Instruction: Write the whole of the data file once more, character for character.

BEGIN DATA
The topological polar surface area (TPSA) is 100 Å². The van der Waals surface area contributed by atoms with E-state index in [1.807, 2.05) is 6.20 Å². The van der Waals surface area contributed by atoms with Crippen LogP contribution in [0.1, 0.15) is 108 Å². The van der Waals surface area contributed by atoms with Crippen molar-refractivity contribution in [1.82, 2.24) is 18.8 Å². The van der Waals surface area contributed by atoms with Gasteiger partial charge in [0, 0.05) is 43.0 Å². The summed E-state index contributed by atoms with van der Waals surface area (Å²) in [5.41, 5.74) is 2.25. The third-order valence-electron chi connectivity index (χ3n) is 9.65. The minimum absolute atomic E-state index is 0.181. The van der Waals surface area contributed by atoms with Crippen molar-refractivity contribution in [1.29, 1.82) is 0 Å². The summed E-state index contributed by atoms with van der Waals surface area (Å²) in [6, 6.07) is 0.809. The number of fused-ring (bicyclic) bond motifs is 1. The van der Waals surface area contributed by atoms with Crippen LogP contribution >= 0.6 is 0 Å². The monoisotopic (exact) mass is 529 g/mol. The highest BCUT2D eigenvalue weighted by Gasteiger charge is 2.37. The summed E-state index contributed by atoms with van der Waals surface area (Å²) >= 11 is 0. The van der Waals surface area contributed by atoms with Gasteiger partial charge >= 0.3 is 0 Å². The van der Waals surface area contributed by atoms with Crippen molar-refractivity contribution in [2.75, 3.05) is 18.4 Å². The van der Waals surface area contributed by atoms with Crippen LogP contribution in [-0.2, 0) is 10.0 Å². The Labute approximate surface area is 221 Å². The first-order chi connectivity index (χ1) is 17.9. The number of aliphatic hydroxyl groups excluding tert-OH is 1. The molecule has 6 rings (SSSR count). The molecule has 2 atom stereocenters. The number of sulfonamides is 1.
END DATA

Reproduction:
The topological polar surface area (TPSA) is 100 Å². The van der Waals surface area contributed by atoms with E-state index in [1.807, 2.05) is 6.20 Å². The van der Waals surface area contributed by atoms with Crippen LogP contribution in [0.1, 0.15) is 108 Å². The van der Waals surface area contributed by atoms with Crippen molar-refractivity contribution in [1.82, 2.24) is 18.8 Å². The van der Waals surface area contributed by atoms with Gasteiger partial charge in [0, 0.05) is 43.0 Å². The summed E-state index contributed by atoms with van der Waals surface area (Å²) in [5.41, 5.74) is 2.25. The third-order valence-electron chi connectivity index (χ3n) is 9.65. The minimum absolute atomic E-state index is 0.181. The van der Waals surface area contributed by atoms with Crippen molar-refractivity contribution in [1.29, 1.82) is 0 Å². The summed E-state index contributed by atoms with van der Waals surface area (Å²) in [6, 6.07) is 0.809. The number of fused-ring (bicyclic) bond motifs is 1. The van der Waals surface area contributed by atoms with Crippen LogP contribution >= 0.6 is 0 Å². The monoisotopic (exact) mass is 529 g/mol. The highest BCUT2D eigenvalue weighted by Gasteiger charge is 2.37. The summed E-state index contributed by atoms with van der Waals surface area (Å²) >= 11 is 0. The van der Waals surface area contributed by atoms with Gasteiger partial charge >= 0.3 is 0 Å². The van der Waals surface area contributed by atoms with Crippen molar-refractivity contribution in [2.75, 3.05) is 18.4 Å². The van der Waals surface area contributed by atoms with Crippen LogP contribution in [-0.2, 0) is 10.0 Å². The Labute approximate surface area is 221 Å². The first-order chi connectivity index (χ1) is 17.9. The number of aliphatic hydroxyl groups excluding tert-OH is 1. The molecule has 6 rings (SSSR count). The molecule has 2 atom stereocenters. The number of sulfonamides is 1.